James Treweek

James Treweek became the new Mona mine Manager in 1811 and moved with his family to Mona lodge in Amlwch. He had a lot of experience of mining in Cornwall and brought Cornish men and methods with him.
He was in charge of the mine and transport to and from the port. He was also in charge of hiring and firing at the mine. This gave him great power and lead to complaints of nepotism. He was responsible for the setting of the price to be paid for each area of the mine to be worked. These “bargains” were publicly set every fortnight with a ” Dutch auction” method being used. The lowest bidder getting the work.
By 1828 Treweek was also in charge of the precipitation pits at the mine and his control was extended to the operation of the Parys Mine. A few years later he was in control of all aspects of smelting at the mine and at Amlwch port and was also responsible for all movement of shipping for the mine in the port area. He reported to Sanderson who was Lord Uxbridge’s estate manager.
One of his other duties was ensuring that sufficient coal and timber was brought into the port during the summer months to enable the mine to last over winter. In 1830 he advised Lord Anglesey on the application for a concession on the duty on candles and timber which was already given to the Cornish miners. He also secured a rebate on the coal duty for the transport of coal to Amlwch.
He was responsible for paying the smoke trespass to the Curate of Amlwch for the nuisance caused at the curate’s residence by the fumes from the smelting works. He also paid the ” English duty” to allow an English service to be held in the church each Sunday.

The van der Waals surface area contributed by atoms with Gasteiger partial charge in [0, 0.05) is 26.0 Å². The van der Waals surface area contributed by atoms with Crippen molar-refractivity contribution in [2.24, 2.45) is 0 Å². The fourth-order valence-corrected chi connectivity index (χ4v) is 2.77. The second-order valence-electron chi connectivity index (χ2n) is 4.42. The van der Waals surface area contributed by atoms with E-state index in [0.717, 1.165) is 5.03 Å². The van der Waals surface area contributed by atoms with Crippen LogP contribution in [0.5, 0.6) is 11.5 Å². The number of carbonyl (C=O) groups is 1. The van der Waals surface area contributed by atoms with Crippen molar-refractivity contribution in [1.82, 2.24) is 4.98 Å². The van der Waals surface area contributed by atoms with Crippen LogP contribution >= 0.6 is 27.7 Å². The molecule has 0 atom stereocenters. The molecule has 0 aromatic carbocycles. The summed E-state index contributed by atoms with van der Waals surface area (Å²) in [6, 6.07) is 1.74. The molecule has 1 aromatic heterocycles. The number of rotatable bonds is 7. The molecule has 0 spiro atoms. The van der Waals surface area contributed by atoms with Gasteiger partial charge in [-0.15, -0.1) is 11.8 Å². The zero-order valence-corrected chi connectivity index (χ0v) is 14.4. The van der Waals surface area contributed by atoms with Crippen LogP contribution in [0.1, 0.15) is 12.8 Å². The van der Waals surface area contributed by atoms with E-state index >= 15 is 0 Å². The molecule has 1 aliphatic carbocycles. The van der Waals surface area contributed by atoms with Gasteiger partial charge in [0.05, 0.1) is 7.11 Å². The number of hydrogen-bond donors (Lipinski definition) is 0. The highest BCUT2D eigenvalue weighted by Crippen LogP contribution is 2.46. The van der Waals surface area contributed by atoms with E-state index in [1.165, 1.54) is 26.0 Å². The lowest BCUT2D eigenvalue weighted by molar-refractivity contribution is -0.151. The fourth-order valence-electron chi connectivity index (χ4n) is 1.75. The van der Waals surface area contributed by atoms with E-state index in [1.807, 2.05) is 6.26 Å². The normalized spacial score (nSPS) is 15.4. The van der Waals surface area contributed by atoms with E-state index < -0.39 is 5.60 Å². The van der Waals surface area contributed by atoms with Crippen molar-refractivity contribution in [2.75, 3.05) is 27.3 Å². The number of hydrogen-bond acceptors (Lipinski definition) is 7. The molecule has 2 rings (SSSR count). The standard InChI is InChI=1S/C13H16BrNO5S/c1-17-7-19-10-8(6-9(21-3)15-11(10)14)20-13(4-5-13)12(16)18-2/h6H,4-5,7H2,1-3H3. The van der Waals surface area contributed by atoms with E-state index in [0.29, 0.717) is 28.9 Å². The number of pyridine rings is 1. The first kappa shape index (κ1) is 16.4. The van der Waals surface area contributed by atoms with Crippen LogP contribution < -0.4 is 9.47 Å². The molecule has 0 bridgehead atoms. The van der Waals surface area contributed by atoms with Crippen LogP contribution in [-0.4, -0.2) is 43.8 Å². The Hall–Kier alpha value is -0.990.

When Treweek came to Amlwch the smelters were only seen as a means of concentrating the ore. Treweek saw their potential in their own right. He paid particular attention to their development and even started to bring in ores from other parts of the country to smelt with the local ores. By 1820 the Mona mine had 16 smelter furnaces and the Parys works 9. The output of each group of smelters was around 350 tpa. As the production from Mona and Parys mines dropped additional material was brought in from other parts of Britain. The two master smelters at this time Rees and Morgan also reported to him.
Treweek’s influence in the Amlwch area went beyond the mine. He was the election agent for Plas Newydd. He arranged all the big occasions in the town and played host to the important visitors to the area. In 1831 he arranged a dinner for 1400 people on the mountain to celebrate the Coronation.
Treweek held control of all these aspects of mine operation until his death in 1851.
His family then took control and were also influential in the Amlwch ship building industry which developed in the middle of the 19th Century.